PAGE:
A program supported by the US Navy. UU It is exploring the use of electromagnetism to create a blanket of water that would diminish the wake and drag of a ship.
A scheme of a prototype of the proposed camouflage device (Credit: Yaroslav Urzhumov / Duke University)
The concept was developed for the first time at Duke University in 2011, and theoretically works by matching the acceleration of water surrounding with the movement of an object. This would not only increase the efficiency of the propulsion, but also leave the water around the object practically unchanged. While the original concept relied on a complex system of small pumps to create the water mantle, the current version instead uses electromagnetic fields created by cables and coils to move the charged particles found in seawater. The work is described in the journal Physical Review E .
"There are many ways to reduce stele and drag, such as circling an object with low-friction bubbles, which is actually done with some naval torpedoes," said Yaroslav Urzhumov, assistant assistant professor of electrical and computer engineering. in Duke.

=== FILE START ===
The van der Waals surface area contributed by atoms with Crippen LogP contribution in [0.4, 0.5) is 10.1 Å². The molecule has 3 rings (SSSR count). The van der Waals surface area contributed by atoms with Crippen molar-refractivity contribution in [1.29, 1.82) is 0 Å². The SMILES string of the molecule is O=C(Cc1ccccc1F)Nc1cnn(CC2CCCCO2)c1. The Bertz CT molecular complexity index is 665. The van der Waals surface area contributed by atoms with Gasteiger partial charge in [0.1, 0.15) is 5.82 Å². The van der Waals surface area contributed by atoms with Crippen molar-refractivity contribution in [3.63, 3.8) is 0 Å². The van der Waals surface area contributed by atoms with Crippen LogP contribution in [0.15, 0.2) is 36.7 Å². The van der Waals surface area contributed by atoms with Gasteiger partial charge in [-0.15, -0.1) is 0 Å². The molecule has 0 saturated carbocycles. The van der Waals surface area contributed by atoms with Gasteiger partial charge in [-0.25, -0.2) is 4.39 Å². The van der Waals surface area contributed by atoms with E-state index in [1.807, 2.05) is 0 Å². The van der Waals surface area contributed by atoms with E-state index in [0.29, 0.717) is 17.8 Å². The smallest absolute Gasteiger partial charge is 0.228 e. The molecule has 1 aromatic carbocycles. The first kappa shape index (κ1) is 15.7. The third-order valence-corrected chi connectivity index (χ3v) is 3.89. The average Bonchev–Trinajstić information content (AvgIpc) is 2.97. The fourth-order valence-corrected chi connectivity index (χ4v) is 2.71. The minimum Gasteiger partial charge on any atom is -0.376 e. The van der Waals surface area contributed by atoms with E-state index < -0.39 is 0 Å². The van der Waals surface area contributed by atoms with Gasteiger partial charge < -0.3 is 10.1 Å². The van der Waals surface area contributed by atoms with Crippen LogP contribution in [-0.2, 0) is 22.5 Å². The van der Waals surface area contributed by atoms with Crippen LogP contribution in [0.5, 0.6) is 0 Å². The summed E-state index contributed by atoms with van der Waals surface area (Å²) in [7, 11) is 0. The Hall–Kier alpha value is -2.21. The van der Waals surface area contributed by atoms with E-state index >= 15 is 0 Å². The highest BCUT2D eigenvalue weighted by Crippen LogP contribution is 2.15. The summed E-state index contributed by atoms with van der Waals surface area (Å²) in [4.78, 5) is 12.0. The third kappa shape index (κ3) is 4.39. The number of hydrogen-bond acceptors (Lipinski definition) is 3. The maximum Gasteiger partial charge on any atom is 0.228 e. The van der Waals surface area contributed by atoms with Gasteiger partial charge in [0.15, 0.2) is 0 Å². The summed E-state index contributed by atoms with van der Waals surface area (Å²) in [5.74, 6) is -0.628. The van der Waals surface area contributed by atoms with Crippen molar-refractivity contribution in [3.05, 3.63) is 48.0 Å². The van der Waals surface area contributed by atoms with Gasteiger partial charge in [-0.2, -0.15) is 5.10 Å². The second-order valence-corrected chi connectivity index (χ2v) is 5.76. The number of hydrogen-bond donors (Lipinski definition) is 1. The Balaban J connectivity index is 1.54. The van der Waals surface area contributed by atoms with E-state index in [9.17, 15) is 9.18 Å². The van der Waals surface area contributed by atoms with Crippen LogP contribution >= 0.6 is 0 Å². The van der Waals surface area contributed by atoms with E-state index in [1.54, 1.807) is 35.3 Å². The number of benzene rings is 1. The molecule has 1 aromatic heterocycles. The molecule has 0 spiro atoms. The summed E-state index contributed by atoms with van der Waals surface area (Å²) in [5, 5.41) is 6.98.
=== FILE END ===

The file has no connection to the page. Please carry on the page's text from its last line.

"But there is much you can do if you are only applying forces on the surface." This idea of camouflage opens a new dimension to create forces around a ship or underwater object, which is absolutely necessary to achieve total cancellation of the wake. . "
When a charged particle travels through an electromagnetic field, the field creates a force on the particle. Because seawater has an abundance of ions such as sodium, potassium and magnesium, there is a large amount of charged particles available to push. Using magnetohydrodynamic simulations, Urzhumov and his colleagues demonstrated that controlling the speed and direction of water around an object creates the appearance that the water within the mantle is completely stagnant relative to the surrounding sea.
However, a disadvantage is the enormous energy requirements of the system. According to Urzhumov, a ship or submarine deploying the device would need to be powered by a nuclear reactor. However, he believes that water layer technology will find future applications.
"The original idea was so great that it attracted colleagues from the Naval Underwater Warfare Center to help us follow it, although they were incredibly skeptical," Urzhumov said. who was also involved in the original document of 2011. "Since then, we have identified a way to materialize this seemingly impossible proposal."
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